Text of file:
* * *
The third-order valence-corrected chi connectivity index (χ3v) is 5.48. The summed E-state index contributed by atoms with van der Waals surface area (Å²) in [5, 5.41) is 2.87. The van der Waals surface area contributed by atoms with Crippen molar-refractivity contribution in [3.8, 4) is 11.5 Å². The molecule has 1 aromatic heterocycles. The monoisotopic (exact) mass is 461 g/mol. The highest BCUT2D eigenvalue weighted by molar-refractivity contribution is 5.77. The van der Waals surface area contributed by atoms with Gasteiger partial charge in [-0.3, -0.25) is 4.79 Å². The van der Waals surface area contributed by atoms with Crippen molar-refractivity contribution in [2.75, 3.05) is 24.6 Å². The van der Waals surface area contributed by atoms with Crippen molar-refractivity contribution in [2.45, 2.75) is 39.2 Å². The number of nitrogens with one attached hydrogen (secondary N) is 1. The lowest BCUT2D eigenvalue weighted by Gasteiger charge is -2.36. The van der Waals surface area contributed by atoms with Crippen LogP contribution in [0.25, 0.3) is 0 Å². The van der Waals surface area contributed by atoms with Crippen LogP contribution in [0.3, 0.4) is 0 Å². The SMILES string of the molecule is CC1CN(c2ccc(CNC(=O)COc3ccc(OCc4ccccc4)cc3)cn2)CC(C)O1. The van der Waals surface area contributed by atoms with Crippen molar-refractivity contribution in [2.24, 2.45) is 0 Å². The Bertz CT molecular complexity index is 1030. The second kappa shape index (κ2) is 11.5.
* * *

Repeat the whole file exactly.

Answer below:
The third-order valence-corrected chi connectivity index (χ3v) is 5.48. The summed E-state index contributed by atoms with van der Waals surface area (Å²) in [5, 5.41) is 2.87. The van der Waals surface area contributed by atoms with Crippen molar-refractivity contribution in [3.8, 4) is 11.5 Å². The molecule has 1 aromatic heterocycles. The monoisotopic (exact) mass is 461 g/mol. The highest BCUT2D eigenvalue weighted by molar-refractivity contribution is 5.77. The van der Waals surface area contributed by atoms with Gasteiger partial charge in [-0.3, -0.25) is 4.79 Å². The van der Waals surface area contributed by atoms with Crippen molar-refractivity contribution in [2.75, 3.05) is 24.6 Å². The van der Waals surface area contributed by atoms with Crippen molar-refractivity contribution in [2.45, 2.75) is 39.2 Å². The number of nitrogens with one attached hydrogen (secondary N) is 1. The lowest BCUT2D eigenvalue weighted by Gasteiger charge is -2.36. The van der Waals surface area contributed by atoms with Crippen LogP contribution in [0.25, 0.3) is 0 Å². The van der Waals surface area contributed by atoms with Crippen LogP contribution in [0.3, 0.4) is 0 Å². The SMILES string of the molecule is CC1CN(c2ccc(CNC(=O)COc3ccc(OCc4ccccc4)cc3)cn2)CC(C)O1. The van der Waals surface area contributed by atoms with Crippen molar-refractivity contribution in [2.24, 2.45) is 0 Å². The Bertz CT molecular complexity index is 1030. The second kappa shape index (κ2) is 11.5.